‘Heavy Mouse’, Fed On a Diet Of Isotopes May Be the Key To Generating Tissues In Lab
Scientists have developed the world's first 'heavy mouse'. This is not a super-sized rodent, but it's so called because it has been fed with a diet containing heavy but non-radioactive isotopes. By analysing the magnetism inherent in these isotopes the scientists can map precise details of natural tissues, which will help them to create artificial tissues in the lab.
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This method will help scientists develop artificial tissues which are similar to natural ones down to the last atom, and hence will have a greater chance of being accepted by the body. This will be a giant leap in medical innovations as artificial tissues can be used to replace defective heart valves and such.The research was funded by the Biotechnology and Biological Sciences Research Council and British Heart Foundation and led by Dr. Melinda Duer from Cambridge's Department of Chemistry. The research paper has been published today in the journal Science, according to a news release.
Using this new technique, the team has already made an interesting discovery. that poly(ADP ribose) (PAR) - a molecule believed to only exist inside a cell for the purpose of repairing DNA - not only travels outside cells but may trigger bone mineralisation.
"It was crazy to see PAR behaving in this way; it took six months of detailed analysis and many more experiments to convince ourselves," said Dr. Duer."I think this is just the first of many discoveries that will stem from the heavy mouse. Isotope-enriched proteins and cells are fairly commonplace now, but the leap to a whole animal is a big one.The heavier nuclei in the carbon isotopes changes the rate of chemical reactions, and many people - myself initially included - didn't believe you could enrich a whole animal with them. But it worked beautifully," she said.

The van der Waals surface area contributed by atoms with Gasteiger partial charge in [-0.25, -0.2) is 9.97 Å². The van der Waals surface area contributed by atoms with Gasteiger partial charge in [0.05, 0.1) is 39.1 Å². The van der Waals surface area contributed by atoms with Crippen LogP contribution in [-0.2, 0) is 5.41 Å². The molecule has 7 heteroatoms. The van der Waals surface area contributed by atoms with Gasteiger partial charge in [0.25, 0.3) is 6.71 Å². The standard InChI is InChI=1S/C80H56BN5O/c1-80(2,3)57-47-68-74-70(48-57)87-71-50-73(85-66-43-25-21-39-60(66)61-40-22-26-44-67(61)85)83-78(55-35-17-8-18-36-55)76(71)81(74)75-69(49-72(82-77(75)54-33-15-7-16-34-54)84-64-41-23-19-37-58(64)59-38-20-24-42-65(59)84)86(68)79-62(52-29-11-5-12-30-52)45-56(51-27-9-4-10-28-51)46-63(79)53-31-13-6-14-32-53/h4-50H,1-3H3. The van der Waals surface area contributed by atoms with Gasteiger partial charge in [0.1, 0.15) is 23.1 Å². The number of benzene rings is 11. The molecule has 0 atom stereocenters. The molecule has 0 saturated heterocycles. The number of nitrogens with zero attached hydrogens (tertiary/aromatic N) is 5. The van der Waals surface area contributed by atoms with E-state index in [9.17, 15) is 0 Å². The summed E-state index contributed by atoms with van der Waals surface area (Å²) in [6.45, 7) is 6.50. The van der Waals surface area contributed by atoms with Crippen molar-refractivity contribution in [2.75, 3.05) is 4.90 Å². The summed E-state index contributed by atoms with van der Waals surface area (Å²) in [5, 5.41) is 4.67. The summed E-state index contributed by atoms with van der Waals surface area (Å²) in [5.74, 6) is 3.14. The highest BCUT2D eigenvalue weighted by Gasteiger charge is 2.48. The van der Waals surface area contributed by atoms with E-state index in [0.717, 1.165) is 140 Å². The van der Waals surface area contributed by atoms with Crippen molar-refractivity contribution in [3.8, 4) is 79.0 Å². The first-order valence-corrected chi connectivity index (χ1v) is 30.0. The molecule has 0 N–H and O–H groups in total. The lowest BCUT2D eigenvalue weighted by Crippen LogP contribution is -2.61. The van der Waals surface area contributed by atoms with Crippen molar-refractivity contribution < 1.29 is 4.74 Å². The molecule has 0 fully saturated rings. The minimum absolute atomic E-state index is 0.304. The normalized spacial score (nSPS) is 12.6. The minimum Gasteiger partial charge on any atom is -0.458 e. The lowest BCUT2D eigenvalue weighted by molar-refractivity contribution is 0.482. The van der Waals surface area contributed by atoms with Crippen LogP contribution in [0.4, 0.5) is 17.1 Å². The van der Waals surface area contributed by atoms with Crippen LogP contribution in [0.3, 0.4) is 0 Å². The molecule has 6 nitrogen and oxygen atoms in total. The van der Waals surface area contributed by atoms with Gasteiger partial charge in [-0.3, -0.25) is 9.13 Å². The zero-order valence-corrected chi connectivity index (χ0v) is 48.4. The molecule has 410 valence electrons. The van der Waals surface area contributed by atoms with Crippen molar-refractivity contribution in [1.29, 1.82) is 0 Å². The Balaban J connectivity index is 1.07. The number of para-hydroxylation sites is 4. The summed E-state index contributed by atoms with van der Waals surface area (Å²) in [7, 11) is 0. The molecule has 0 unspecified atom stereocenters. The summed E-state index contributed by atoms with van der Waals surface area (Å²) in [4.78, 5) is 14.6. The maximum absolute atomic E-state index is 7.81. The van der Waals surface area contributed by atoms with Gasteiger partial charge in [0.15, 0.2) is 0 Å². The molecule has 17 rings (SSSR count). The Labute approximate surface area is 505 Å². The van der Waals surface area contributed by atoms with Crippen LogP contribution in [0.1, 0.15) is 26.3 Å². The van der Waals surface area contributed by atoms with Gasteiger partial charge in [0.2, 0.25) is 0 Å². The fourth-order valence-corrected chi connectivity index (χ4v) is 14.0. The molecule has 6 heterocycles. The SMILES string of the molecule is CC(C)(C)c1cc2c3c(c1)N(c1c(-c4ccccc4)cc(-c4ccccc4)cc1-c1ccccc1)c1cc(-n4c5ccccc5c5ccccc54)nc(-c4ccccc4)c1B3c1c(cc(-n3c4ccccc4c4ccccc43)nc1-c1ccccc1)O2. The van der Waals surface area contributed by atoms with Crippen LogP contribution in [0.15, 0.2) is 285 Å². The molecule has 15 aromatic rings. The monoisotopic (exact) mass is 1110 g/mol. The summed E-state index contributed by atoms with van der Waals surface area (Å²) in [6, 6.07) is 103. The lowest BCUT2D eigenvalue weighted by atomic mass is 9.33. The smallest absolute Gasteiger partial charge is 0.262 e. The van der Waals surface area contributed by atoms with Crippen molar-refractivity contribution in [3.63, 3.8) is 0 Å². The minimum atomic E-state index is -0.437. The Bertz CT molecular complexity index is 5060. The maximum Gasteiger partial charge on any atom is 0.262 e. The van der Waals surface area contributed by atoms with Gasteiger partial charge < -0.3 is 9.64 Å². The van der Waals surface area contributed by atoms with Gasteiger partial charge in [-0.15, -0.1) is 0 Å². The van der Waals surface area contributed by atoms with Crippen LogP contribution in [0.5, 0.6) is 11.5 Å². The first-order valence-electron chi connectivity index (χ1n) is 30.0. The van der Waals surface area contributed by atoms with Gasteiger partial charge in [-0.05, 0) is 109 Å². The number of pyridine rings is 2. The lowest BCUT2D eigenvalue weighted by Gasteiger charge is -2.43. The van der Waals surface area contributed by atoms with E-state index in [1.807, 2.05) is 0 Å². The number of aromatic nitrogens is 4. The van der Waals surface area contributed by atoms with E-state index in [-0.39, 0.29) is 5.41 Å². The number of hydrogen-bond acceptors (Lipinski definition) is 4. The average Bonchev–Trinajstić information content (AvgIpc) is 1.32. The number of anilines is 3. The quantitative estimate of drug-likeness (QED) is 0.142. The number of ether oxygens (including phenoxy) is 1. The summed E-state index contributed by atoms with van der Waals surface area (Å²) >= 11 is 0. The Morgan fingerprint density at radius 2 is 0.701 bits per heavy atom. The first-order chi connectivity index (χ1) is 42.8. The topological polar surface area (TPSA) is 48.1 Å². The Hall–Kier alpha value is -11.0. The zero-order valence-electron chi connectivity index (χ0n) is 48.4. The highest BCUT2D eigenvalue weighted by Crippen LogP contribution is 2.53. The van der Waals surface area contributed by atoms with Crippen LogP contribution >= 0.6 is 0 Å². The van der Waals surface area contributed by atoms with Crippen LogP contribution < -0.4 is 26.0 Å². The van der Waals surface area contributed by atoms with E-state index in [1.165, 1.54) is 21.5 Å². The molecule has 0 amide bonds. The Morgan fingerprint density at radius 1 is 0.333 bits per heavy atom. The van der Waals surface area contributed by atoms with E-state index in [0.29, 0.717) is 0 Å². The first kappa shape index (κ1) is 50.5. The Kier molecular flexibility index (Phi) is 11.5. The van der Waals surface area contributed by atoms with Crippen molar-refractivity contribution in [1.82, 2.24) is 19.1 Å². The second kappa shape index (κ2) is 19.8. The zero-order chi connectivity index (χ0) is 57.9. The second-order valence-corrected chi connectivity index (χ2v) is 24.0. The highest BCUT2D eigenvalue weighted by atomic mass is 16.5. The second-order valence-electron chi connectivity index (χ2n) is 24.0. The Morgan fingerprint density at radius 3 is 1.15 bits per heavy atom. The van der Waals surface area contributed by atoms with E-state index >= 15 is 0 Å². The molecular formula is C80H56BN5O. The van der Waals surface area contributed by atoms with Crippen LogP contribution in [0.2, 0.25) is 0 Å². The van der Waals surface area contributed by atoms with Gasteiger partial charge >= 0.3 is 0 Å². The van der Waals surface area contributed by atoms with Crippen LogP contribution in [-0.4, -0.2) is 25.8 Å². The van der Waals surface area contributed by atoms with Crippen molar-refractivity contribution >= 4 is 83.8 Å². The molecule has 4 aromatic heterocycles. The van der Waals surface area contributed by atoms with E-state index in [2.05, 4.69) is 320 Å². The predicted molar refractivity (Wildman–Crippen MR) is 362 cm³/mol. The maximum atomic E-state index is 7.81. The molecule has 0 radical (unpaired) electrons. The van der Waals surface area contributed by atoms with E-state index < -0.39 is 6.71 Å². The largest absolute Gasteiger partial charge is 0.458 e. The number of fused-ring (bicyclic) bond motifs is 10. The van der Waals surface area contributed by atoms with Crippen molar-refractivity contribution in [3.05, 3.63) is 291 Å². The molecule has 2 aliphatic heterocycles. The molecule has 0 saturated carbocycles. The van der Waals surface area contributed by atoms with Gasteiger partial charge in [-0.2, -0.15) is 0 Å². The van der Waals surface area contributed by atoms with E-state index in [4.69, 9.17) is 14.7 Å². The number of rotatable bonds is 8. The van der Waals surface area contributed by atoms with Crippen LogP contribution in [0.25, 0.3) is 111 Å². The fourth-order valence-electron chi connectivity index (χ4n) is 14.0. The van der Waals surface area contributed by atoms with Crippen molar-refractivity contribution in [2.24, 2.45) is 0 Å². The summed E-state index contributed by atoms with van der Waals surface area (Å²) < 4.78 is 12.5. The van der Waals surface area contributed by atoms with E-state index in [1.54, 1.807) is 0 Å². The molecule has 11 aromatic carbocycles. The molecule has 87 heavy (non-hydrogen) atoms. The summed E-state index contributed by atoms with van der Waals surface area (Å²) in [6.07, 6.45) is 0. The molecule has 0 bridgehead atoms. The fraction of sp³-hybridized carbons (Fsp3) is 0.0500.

The technique used for this is called Nuclear Magnetic Resonance spectroscopy (NMR) that uses the magnetic properties of certain isotopes, such as carbon-13, which has a neutron more than most carbon. Carbon-13 NMR allows the identification of carbon atoms in an organic molecule but its natural abundance in the body in only 1 percent. So, the scientists overcame this problem by isotopic enrichment that is feeding the mouse with feed rich in carbon-13, which increased the carbon levels in it by 20 percent.
They then conducted NMR analysis of the mouse tissue to map the distance between the carbon atoms and reveal atomic structures. This gave them a reliable reference to grow artificial tissues in the laboratory, which would be as close to the real ones as possible. In fact the artificial ones were so close to the original that Duer says she has yet to find a biologist who can tell the difference. "We found that once you get it right at a molecular level, the rest looks after itself," she said.
Tissues developed earlier were nanoscopic in structure and the chances of them being rejected by the immune system were quite high. But the new method goes to the atomic level to develop tissues.
"We could see signals in the NMR data for our lab-grown tissue, extra intensities that - when matched with the heavy mouse data - revealed where proteins hadn't folded up properly," said Brooks. Things like misfolded proteins trigger the rejection. But says Brooks, "through a process of repeat NMR comparisons we were able to modify the lab tissue until it looked near identical with NMR and under the microscope."
Along with growing tissues the scientists also identified a molecule when they were trying to develop bones out of soft tissues. The find of this molecule, they say was completely unexpected.The molecule they found was poly(ADP ribose) or PAR, thought to be found only inside cells and whose chief role is repair of damaged DNA.
"Not only is PAR there, and leaving the cells entirely, but once it's in the surrounding matrix it's perfectly designed to start pulling together the calcium and phosphate that make up bone crystals," explained Duer.
This is happening at the exact same time the cells start laying down the organic matrix to house the mineral crystals that form bone, says Duer. The team then developed a staining test to check the presence of PAR in bone tissue taken from the animal. "When the results came back, even I couldn't believe it! The bone tissue was stained everywhere," said Duer. Which means that PAR also plays a crucial role in generating bone.
"The fact that we are already making such remarkable discoveries using the techniques that have been developed as a result of the heavy mouse is hugely exciting, and shows the enormous potential of this approach," said Duer."We're now looking at blood vessels to see if lab-grown tissue could be used for replacement arteries and heart valves - and to see if we can find the molecules that trigger calcification of the arteries, as well as calcification of bone."
"One mouse on a specific diet might end up rewriting the textbooks", she concludes.
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